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Interested In Breeding Ragdolls?

Many people who visit catteries, and see the darling kittens running around the house, express an interest in breeding Ragdolls. They see a family home that is neat and clean, and doesn’t smell like cats. They assume that breeding cats is an easy part time job that anyone can do. They also know what the current price of a Ragdoll kitten is, and think there must be money to be made by doing this.

While we breeders love what we do, it is important for people contemplating breeding, to know the truth about breeding. It is an expensive hobby that takes lots of time and work. There is NO money in breeding cats. That is the real truth about breeding cats the correct way, and for the right reasons.

Breeding animals should never be taken lightly. It is a big responsibility to take on.

  1. You are dealing with something that is alive and that has feelings.
  2. You will have to deal with problems just like with raising children.
  3. You will be stuck home with them when you have young kittens, or find a kitty sitter if you are away for more than day.
  4. You are dealing with people who buy these kittens from you. So, you must have a good working relationship with people, and be able to pick the best homes for your kittens.
  5. You must be prepared to have almost an open house most weekends, so people can visit their kittens, or just to see a Ragdoll in person, so they know this is the kind of cat they want.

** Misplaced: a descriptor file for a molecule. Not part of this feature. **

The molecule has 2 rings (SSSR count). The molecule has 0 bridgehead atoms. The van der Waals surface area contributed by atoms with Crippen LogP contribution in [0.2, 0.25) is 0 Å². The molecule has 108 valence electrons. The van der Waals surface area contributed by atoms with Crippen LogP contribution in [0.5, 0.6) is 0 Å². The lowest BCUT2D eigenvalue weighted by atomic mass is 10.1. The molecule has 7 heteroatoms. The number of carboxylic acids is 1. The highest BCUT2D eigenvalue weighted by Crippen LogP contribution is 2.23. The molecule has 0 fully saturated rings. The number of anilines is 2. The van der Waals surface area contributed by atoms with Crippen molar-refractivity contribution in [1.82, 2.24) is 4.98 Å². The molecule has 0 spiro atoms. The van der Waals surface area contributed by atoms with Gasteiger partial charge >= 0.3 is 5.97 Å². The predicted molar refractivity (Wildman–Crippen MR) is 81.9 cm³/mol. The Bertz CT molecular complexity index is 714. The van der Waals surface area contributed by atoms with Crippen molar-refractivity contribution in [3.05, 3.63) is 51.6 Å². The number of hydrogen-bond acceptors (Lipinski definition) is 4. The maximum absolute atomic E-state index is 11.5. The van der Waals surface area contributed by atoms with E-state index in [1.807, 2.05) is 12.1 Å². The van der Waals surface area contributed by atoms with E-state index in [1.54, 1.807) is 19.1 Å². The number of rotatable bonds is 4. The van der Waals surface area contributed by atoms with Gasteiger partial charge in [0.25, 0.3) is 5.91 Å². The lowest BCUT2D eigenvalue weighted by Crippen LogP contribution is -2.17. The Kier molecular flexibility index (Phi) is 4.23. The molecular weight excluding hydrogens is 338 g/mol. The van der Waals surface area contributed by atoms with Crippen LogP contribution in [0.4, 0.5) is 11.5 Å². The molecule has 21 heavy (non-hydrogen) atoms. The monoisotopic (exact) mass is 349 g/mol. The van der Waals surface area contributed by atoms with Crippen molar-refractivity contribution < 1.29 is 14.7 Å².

Every breeder should stand behind the kittens they produce, therefore, you want to make sure they are the healthiest and strongest kittens you can breed. Sometimes this will mean that you must pet out, or alter a favorite cat, because a problem is discovered in the lines. You don’t want people to go through the heartbreak of losing a very much loved pet, too early. Sometimes a cat is just not strong enough to be a good breeder, or the cat consistently throws bad markings that will then be passed on to other generations.

Every breeder should only be breeding Ragdolls for the purpose of preserving the breed of cat they are working with. They should always be striving to better the line of cats they are working with, by weeding out any health problems, preserving the temperament of the Ragdoll, and breeding towards the ideal Ragdoll standard at all times.

The proof of a breeder doing this is in the happy pet owners and in the show hall. While breeding for pets is very rewarding, a breeder who does not ever show his/her cats, or does not at least have someone else showing their lines, is not serious about breeding. Unless they show their cats occasionally, they can’t possibly know if they are breeding to the standard of the Ragdoll. It is very easy to get cattery blind and not recognize that your cats are beginning to move away from the standards in looks, size and temperament. You need to compare them to other Ragdolls in the show hall. If they win (even if they are not #1 in the show), then you know you are on the right track.

There are too many cats in shelters and humane societies around the world, for adoption now. A good breeder only breeds as many cats as they can easily sell to good homes. A good breeder also does the early spay and neutering on the kittens before they go to their new home, so no accidental pregnancy’s happen, or so we don’t have what we call Back Yard Breeders. These are people who buy cats as pets, and then breed them with another pet cat they bought. Many people think because they buy cats from two different catteries, that they are getting unrelated lines. This is not so. Breeders import and ship breeding cats all over the county and the world. These cats could be from very close lines.